At 15, John Shaffer wanted to fit in and decided quitting school and dealing drugs would be a way to accomplish that.
“I went from selling drugs to using them every day,” he said.
The Grafton native became addicted to methamphetamines and eventually was arrested for selling ecstasy. He was placed in a community corrections program for two years, during which he stayed clean.
When he was released, “I went right back into it,” he said.
He explained why that happened, even though he was sober for two years.
“At that point, I was like, my life was pretty good. I had a good job. My family was back in my life. I had a daughter who was a couple months old. So I thought I could do this. But I totally wasn’t all right.”
In the ensuing months, he lost his job as well as contact with his daughter after her mother left him.
“I was couch-surfing all the time,” he said. “I was stealing, robbing, the works.” The break-up depressed him, so he turned to heroin, overdosing 13 times. The first 12 times, someone either called 911 to revive him, or used naloxone, which reverses the effects of an opioid overdose.
The last time, he landed in the emergency department at J.W. Ruby Memorial Hospital.
“That was the final bottom,” he said. “I knew I had enough.”
So he was receptive when Krista White, a peer recovery coach with West Virginia Sober Living, visited him in the hospital.
West Virginia PEERS, a grant-funded program through West Virginia Sober Living, is also part of Monongalia County Health Department’s grant-funded Quick Response Team. MCHD employees meet weekly with PRCs, first responders, law enforcement, a pharmacist and other community members to address the opioid crisis in the area.
“He was in a room by the time I got there,” White said. “He was still pretty out of it.”
It was important to White that someone be there when Shaffer woke up.
After an overdose, someone with substance use disorder “can isolate in active addiction, build a picture in our head that nobody cares and we have nobody,” she said. “I wanted him to know he had somebody who was in his corner, cheering him on.”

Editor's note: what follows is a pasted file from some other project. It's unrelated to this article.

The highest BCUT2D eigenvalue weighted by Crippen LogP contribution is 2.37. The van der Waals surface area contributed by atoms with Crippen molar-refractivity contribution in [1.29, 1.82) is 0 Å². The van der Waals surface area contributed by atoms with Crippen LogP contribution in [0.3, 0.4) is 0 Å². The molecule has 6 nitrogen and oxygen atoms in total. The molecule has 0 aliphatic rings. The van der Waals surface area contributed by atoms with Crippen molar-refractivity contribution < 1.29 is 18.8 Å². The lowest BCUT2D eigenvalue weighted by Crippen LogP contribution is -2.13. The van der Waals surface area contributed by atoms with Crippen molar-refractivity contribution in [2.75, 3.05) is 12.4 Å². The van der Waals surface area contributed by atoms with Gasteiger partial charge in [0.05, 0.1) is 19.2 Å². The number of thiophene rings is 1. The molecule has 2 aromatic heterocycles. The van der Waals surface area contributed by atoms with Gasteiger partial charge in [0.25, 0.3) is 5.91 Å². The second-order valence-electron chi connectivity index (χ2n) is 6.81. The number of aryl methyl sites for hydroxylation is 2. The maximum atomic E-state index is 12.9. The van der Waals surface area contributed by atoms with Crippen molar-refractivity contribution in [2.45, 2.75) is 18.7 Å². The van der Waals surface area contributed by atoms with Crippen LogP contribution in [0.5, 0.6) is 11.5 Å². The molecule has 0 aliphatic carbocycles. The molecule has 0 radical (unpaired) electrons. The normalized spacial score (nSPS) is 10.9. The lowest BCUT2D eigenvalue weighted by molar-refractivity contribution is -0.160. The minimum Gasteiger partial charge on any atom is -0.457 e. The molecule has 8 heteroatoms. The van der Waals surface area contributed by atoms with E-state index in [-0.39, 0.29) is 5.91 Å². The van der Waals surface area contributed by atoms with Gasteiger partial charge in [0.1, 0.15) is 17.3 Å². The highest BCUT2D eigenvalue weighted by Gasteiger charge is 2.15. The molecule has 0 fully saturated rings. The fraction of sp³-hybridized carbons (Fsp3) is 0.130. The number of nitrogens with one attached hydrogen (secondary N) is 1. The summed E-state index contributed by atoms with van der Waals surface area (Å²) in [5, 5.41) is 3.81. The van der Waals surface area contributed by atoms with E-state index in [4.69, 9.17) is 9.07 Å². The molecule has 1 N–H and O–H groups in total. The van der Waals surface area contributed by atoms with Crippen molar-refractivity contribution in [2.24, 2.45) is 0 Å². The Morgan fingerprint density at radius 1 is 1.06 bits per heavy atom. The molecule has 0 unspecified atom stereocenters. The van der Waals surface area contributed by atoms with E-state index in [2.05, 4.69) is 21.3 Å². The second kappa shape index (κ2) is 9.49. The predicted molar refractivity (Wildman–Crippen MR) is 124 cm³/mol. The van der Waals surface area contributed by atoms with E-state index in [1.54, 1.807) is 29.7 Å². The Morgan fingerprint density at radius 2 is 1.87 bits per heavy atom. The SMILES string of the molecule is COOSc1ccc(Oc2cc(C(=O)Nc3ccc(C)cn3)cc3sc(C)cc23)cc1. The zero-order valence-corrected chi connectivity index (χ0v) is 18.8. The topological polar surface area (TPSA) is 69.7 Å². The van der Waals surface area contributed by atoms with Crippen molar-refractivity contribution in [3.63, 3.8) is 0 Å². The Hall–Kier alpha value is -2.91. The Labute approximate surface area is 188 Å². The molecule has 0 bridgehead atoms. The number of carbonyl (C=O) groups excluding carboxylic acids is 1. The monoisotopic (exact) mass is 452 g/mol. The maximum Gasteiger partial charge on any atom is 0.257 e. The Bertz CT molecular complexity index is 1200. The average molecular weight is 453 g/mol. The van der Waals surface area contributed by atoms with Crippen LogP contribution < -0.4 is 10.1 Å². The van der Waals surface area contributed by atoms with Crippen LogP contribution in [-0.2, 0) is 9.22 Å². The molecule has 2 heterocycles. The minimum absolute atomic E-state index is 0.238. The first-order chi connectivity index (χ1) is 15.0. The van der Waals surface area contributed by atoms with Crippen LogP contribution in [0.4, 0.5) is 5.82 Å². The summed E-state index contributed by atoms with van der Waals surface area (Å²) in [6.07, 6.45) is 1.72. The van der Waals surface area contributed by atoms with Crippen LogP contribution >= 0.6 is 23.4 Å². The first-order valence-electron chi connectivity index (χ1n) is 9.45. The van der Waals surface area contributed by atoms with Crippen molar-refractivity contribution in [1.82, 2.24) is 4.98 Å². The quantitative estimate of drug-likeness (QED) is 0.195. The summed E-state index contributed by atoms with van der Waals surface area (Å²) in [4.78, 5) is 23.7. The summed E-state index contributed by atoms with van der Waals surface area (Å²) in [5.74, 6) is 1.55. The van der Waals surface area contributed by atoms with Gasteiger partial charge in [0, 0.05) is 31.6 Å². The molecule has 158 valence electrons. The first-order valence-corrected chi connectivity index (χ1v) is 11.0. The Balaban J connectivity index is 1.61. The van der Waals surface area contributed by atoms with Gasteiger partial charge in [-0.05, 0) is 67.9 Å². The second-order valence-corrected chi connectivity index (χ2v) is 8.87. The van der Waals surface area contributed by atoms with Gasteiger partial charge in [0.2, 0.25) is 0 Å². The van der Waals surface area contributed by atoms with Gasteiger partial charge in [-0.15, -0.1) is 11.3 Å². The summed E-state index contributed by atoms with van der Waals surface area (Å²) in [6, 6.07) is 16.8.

She can’t remember her exact words to him when he came to, but it went something like this: “I told him, ‘I’m here for you. You have people who care for you, and I don’t want to see you die. Do you want to do something different?’ ”
PRCs often discuss how sometimes, initial meetings with someone who has overdosed are more about connecting them to services and building a relationship so when the person is ready to go into treatment, that can be easily facilitated.
And while White can’t remember Shaffer’s exact words, it was something along these lines: “He said he was willing to answer some questions and do some referrals and give it an honest second shot at recovery.”
Dan McCawley, program manager at WV PEERS, which is part of West Virginia Sober Living, noted that the organization has a memorandum of understanding with Ruby Memorial to work in the emergency department so PRCs can do brief interventions and referrals for patients who come in.
White, who was stationed at Ruby with funds provided by the QRT when she saw Shaffer, worked to get him into treatment and he spent 28 days at the WVU Medicine Center for Hope and Healing.
“That went really well,” Shaffer said. “They showed me a lot of things I needed to know about myself and helped me learn some new tools to take with me.”
That included coping skills such a deflecting to activities such as listening to music, walking or drawing when he gets stressed out.
Shaffer’s success pleases White and McCawley.
“We are here to lend a helping hand for anyone along any stage of their recovery,” McCawley said. “If someone ODs once, twice or even 15 times and survives, recovery is always possible.”
White noted how satisfying it is to see someone transform themselves.
“No matter what the day has brought him, he’s been willing to put one foot in front of the other and get through every day successfully,” she said. “It has been amazing to get to watch somebody who is shaky and unsure and hurting and not sure how life is going to turn out because they are so accustomed to living in active addiction.”
And then, she noted, observers can “watch the light come back on in their eyes and see the sparkle, and see somebody be excited about recovery, and realize that the sky is the limit as long as you stay in recovery.”
Brittany Irick, MCHD’s QRT coordinator, expressed how satisfying it is to see the fruits of the organization’s labor.
“Reading John’s story makes me proud of the work our QRT is doing,” she said. “Stories like this show us that the work being done by our QRT truly has an impact. I can’t wait to see the number of success stories grow as we continue and increase our efforts.”
The county-wide QRT has been meeting weekly since May, thanks to a $230,000 grant from the West Virginia Department of Health and Human Resources, Office of Maternal, Child and Family Health.
When MECCA 911, EMS or a police department get a report of an individual who has overdosed, that information is shared to a HIPAA-compliant Dropbox account. WV PEERS members check reports frequently and try to connect with the individual within 24 to 72 hours of the incident to help get the person into treatment and/or social services and medication.
Shaffer is living at West Virginia Sober Living. He’s working as a cook but has plans to attend beauty school in the spring so he can become a barber. He attends at least five recovery meetings a week, one of the West Virginia Sober Living rules, and sometimes more.
And he now gets to see his daughter, who is 4 years old.
“It’s been phenomenal,” he said. It helps motivate him to stay clean, he added. “For sure. I feel like, yeah, I’m definitely moving forward toward getting back into my family.”